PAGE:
Ocarinas and the New Instrument Purchase Fund

Instrument Acquisition Charts

Figures just released by Government show that ocarinas formed 8.6% of all musical instruments bought in 2007/2008 using the New Instrument Purchase Fund.

The Fund was set up to enable every primary school child in England to learn to play a musical instrument free of charge.

In 2007/08, the first of four consecutive years of £10Million investments provided nearly 100,000 musical instruments at an average price of just over £100 per instrument.

Ocarina Workshop provided ocarinas, complete with teaching materials, at around £7 per child, meaning that ocarinas formed a massive 8.6% of all instruments purchased during the first full year of the Fund, at just 0.6% of the total funding.

Ocarinas were the third most popular acquisition, behind recorder and violin, and ahead of guitar and clarinet.

After discussions with Ministers at the Department for Children Schools and Families yesterday, Ocarina Workshop Director, David Liggins, commented “ocarinas are clearly shown in these new figures to offer exceptional value.”

He continued: “What is now to be seen is how these ocarinas will be used. Schools are already telling us that the investment is well targeted in terms of involving more teachers in teaching music, and in making more young musicians.”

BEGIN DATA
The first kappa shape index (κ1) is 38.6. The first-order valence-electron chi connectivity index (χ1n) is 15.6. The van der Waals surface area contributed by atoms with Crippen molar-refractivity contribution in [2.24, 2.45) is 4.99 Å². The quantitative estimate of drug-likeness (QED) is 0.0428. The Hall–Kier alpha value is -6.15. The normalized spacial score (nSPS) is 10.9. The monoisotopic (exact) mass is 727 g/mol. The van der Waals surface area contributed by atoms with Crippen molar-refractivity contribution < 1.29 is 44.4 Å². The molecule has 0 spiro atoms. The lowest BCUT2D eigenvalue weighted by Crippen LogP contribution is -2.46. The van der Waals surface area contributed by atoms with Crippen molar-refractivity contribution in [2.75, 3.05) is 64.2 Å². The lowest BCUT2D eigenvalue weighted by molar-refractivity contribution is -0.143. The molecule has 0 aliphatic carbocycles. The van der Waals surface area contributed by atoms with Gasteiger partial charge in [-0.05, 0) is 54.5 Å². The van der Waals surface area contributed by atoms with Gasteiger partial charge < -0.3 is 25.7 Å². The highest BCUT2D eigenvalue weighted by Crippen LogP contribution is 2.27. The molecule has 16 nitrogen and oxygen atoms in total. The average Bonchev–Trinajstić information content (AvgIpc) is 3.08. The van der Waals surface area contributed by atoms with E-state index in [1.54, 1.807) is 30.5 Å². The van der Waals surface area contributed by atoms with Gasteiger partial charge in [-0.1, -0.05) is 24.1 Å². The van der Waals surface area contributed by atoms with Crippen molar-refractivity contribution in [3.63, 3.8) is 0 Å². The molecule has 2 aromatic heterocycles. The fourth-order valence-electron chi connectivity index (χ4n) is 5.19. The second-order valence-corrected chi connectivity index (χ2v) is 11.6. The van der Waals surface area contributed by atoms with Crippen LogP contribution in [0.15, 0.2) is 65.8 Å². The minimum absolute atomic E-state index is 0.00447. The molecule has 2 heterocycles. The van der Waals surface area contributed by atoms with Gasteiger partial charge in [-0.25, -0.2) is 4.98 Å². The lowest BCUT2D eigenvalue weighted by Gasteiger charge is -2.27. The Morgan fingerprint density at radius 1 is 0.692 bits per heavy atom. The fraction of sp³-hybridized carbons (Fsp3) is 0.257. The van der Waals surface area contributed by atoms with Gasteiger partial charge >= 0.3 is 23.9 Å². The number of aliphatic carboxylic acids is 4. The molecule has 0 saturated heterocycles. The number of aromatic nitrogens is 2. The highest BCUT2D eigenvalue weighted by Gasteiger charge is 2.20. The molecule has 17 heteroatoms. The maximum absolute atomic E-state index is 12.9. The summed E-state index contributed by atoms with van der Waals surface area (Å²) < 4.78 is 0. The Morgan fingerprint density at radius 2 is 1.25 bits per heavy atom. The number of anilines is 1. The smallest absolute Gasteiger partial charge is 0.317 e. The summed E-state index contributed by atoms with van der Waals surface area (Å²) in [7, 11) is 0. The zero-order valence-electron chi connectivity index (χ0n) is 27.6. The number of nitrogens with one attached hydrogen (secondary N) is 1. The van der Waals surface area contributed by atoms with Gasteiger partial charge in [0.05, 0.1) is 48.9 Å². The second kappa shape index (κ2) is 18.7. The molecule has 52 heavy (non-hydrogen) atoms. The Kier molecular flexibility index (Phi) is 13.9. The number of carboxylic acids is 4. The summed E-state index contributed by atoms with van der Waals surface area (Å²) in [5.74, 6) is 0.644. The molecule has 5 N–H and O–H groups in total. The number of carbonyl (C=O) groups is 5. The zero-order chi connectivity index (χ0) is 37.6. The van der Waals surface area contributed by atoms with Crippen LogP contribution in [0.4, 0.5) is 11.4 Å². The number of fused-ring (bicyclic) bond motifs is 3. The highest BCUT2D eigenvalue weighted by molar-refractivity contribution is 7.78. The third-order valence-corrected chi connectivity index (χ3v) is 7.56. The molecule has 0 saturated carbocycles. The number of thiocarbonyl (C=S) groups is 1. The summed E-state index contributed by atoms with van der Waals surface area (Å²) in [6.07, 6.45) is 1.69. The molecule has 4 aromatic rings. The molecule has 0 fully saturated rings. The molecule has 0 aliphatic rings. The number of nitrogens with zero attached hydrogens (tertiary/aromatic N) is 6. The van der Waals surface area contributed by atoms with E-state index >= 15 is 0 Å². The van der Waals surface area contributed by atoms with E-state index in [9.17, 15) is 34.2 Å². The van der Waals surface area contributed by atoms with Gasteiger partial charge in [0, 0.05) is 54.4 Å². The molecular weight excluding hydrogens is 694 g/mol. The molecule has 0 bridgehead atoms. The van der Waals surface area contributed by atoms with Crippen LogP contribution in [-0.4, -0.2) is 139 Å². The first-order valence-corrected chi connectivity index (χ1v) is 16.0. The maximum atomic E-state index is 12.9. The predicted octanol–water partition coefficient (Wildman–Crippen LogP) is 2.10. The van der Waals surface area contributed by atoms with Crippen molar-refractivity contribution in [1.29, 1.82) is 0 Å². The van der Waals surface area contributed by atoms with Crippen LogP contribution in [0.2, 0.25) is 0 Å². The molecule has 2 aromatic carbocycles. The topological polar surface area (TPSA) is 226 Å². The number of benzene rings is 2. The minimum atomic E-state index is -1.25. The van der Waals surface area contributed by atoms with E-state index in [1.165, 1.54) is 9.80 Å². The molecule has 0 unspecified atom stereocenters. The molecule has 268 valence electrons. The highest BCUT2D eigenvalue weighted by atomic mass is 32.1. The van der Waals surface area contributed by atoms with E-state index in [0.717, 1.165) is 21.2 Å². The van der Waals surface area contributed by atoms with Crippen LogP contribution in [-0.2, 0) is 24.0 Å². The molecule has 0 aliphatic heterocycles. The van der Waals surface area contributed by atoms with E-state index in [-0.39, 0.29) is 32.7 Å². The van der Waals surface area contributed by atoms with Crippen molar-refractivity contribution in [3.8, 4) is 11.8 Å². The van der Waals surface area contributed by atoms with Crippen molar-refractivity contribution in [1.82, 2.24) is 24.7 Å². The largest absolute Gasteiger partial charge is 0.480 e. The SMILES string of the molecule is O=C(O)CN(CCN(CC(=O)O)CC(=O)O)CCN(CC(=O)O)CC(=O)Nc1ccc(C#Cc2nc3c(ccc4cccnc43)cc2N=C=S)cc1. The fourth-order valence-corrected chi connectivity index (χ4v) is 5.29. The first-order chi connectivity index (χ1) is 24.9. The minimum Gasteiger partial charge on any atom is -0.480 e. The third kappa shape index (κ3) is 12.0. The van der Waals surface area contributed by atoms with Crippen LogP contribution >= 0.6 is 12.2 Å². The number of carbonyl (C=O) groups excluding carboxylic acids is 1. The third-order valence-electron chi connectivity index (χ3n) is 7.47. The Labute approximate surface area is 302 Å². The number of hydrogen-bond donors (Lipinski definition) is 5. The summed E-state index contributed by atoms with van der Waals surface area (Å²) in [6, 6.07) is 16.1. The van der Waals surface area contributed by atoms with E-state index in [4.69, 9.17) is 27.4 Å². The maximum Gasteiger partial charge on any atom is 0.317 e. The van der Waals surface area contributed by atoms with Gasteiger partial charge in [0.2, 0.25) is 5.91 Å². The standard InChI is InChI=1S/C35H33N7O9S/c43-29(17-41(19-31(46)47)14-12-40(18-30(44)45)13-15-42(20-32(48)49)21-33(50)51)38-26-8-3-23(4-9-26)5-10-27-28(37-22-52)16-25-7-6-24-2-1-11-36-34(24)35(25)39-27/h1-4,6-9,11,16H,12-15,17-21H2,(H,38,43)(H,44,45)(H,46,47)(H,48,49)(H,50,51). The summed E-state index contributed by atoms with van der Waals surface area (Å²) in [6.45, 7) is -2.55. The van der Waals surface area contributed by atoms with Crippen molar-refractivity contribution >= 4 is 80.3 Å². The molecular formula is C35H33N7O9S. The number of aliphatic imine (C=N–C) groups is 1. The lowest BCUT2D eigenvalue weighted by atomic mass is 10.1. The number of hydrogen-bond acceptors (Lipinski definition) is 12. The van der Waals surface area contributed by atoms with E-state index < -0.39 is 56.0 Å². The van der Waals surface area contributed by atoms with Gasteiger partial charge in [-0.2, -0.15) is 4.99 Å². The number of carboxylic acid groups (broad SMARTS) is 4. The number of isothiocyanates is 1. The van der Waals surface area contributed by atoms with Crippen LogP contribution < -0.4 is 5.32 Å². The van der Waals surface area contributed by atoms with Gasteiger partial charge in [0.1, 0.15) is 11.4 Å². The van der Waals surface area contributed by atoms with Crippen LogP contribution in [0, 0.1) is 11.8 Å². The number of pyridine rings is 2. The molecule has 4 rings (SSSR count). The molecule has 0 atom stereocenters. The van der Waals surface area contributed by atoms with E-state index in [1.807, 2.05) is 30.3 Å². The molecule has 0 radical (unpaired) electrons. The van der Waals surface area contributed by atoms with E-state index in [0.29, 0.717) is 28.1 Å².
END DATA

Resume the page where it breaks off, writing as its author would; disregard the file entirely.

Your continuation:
This is the second time in 12 months that ocarinas have appeared in Government figures. In 2006/07, the New Instrument scheme was trialled and 5% of all instruments selected were ocarinas.

These figures reflect the growing success of English 4-hole ocarinas in the classroom.

Government Counts Ocarinas In

On 21st November 2007 a UK government press release from the DCSF, Department for Children Schools and Families, appeared heralding new Wider Opportunities funding for Primary School Music. It includes reference to Ocarina Workshop ocarinas in the figures for the trial year:
“… £40 million to buy brand new musical instruments. This comes on top of last year’s £1 million funding which paid for 11,000 new instruments, ranging from violins, flutes and clarinets to ocarinas, African drumming sets and bassoons”

DCSF Case Reference:2008/0103114.

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